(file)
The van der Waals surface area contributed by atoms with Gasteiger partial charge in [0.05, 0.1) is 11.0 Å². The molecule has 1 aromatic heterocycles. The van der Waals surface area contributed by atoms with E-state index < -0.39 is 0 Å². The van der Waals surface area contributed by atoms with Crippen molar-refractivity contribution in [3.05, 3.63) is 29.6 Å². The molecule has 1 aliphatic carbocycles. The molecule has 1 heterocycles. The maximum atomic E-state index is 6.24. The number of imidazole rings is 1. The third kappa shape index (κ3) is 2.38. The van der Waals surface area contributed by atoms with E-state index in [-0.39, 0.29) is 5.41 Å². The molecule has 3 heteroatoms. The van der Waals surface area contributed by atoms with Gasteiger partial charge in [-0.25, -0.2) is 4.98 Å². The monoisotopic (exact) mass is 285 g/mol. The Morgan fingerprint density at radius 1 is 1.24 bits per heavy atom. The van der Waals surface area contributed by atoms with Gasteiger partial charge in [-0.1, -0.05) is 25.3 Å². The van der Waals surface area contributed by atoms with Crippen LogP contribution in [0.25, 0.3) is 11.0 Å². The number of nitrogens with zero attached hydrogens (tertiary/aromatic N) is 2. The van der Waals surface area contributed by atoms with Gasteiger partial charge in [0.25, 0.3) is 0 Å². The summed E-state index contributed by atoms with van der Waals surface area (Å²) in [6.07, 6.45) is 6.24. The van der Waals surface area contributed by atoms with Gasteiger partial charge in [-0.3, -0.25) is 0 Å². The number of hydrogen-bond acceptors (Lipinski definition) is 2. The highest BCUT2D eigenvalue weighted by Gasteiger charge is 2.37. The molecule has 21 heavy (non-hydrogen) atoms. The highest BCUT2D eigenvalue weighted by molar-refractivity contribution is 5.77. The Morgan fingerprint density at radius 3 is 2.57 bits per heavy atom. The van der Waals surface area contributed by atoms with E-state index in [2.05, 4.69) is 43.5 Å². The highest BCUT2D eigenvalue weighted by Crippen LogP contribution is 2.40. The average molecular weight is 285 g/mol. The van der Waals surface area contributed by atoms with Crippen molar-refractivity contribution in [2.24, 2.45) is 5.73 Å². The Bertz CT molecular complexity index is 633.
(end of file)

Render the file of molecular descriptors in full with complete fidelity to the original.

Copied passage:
The van der Waals surface area contributed by atoms with Gasteiger partial charge in [0.05, 0.1) is 11.0 Å². The molecule has 1 aromatic heterocycles. The van der Waals surface area contributed by atoms with E-state index < -0.39 is 0 Å². The van der Waals surface area contributed by atoms with Crippen molar-refractivity contribution in [3.05, 3.63) is 29.6 Å². The molecule has 1 aliphatic carbocycles. The molecule has 1 heterocycles. The maximum atomic E-state index is 6.24. The number of imidazole rings is 1. The third kappa shape index (κ3) is 2.38. The van der Waals surface area contributed by atoms with E-state index in [-0.39, 0.29) is 5.41 Å². The molecule has 3 heteroatoms. The van der Waals surface area contributed by atoms with Gasteiger partial charge in [-0.25, -0.2) is 4.98 Å². The monoisotopic (exact) mass is 285 g/mol. The Morgan fingerprint density at radius 1 is 1.24 bits per heavy atom. The van der Waals surface area contributed by atoms with Gasteiger partial charge in [-0.1, -0.05) is 25.3 Å². The van der Waals surface area contributed by atoms with Crippen LogP contribution in [0.25, 0.3) is 11.0 Å². The number of nitrogens with zero attached hydrogens (tertiary/aromatic N) is 2. The van der Waals surface area contributed by atoms with Gasteiger partial charge in [0.25, 0.3) is 0 Å². The summed E-state index contributed by atoms with van der Waals surface area (Å²) in [6.07, 6.45) is 6.24. The van der Waals surface area contributed by atoms with Gasteiger partial charge in [-0.3, -0.25) is 0 Å². The number of hydrogen-bond acceptors (Lipinski definition) is 2. The highest BCUT2D eigenvalue weighted by Gasteiger charge is 2.37. The molecule has 21 heavy (non-hydrogen) atoms. The highest BCUT2D eigenvalue weighted by molar-refractivity contribution is 5.77. The Morgan fingerprint density at radius 3 is 2.57 bits per heavy atom. The van der Waals surface area contributed by atoms with E-state index in [2.05, 4.69) is 43.5 Å². The highest BCUT2D eigenvalue weighted by Crippen LogP contribution is 2.40. The average molecular weight is 285 g/mol. The van der Waals surface area contributed by atoms with Crippen molar-refractivity contribution in [2.24, 2.45) is 5.73 Å². The Bertz CT molecular complexity index is 633.